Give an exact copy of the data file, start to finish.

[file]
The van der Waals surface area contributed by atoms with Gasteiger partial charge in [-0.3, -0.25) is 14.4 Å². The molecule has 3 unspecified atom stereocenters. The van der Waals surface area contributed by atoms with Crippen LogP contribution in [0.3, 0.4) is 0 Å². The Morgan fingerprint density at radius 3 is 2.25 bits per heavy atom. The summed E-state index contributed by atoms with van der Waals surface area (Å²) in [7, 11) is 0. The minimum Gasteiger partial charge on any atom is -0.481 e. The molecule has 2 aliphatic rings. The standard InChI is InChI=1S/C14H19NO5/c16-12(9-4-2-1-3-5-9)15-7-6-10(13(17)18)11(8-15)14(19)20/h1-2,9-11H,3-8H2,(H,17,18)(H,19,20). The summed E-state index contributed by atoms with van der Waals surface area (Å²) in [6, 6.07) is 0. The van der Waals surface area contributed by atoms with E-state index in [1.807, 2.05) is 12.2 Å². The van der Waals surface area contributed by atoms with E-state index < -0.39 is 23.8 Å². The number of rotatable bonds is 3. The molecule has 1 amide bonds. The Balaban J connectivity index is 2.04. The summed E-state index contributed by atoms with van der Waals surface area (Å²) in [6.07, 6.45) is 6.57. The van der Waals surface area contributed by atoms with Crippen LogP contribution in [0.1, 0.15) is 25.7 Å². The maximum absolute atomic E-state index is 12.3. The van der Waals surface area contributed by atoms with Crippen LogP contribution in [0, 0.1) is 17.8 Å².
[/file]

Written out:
The van der Waals surface area contributed by atoms with Gasteiger partial charge in [-0.3, -0.25) is 14.4 Å². The molecule has 3 unspecified atom stereocenters. The van der Waals surface area contributed by atoms with Crippen LogP contribution in [0.3, 0.4) is 0 Å². The Morgan fingerprint density at radius 3 is 2.25 bits per heavy atom. The summed E-state index contributed by atoms with van der Waals surface area (Å²) in [7, 11) is 0. The minimum Gasteiger partial charge on any atom is -0.481 e. The molecule has 2 aliphatic rings. The standard InChI is InChI=1S/C14H19NO5/c16-12(9-4-2-1-3-5-9)15-7-6-10(13(17)18)11(8-15)14(19)20/h1-2,9-11H,3-8H2,(H,17,18)(H,19,20). The summed E-state index contributed by atoms with van der Waals surface area (Å²) in [6, 6.07) is 0. The van der Waals surface area contributed by atoms with E-state index in [1.807, 2.05) is 12.2 Å². The van der Waals surface area contributed by atoms with E-state index < -0.39 is 23.8 Å². The number of rotatable bonds is 3. The molecule has 1 amide bonds. The Balaban J connectivity index is 2.04. The summed E-state index contributed by atoms with van der Waals surface area (Å²) in [6.07, 6.45) is 6.57. The van der Waals surface area contributed by atoms with Crippen LogP contribution in [0.1, 0.15) is 25.7 Å². The maximum absolute atomic E-state index is 12.3. The van der Waals surface area contributed by atoms with Crippen LogP contribution in [0, 0.1) is 17.8 Å².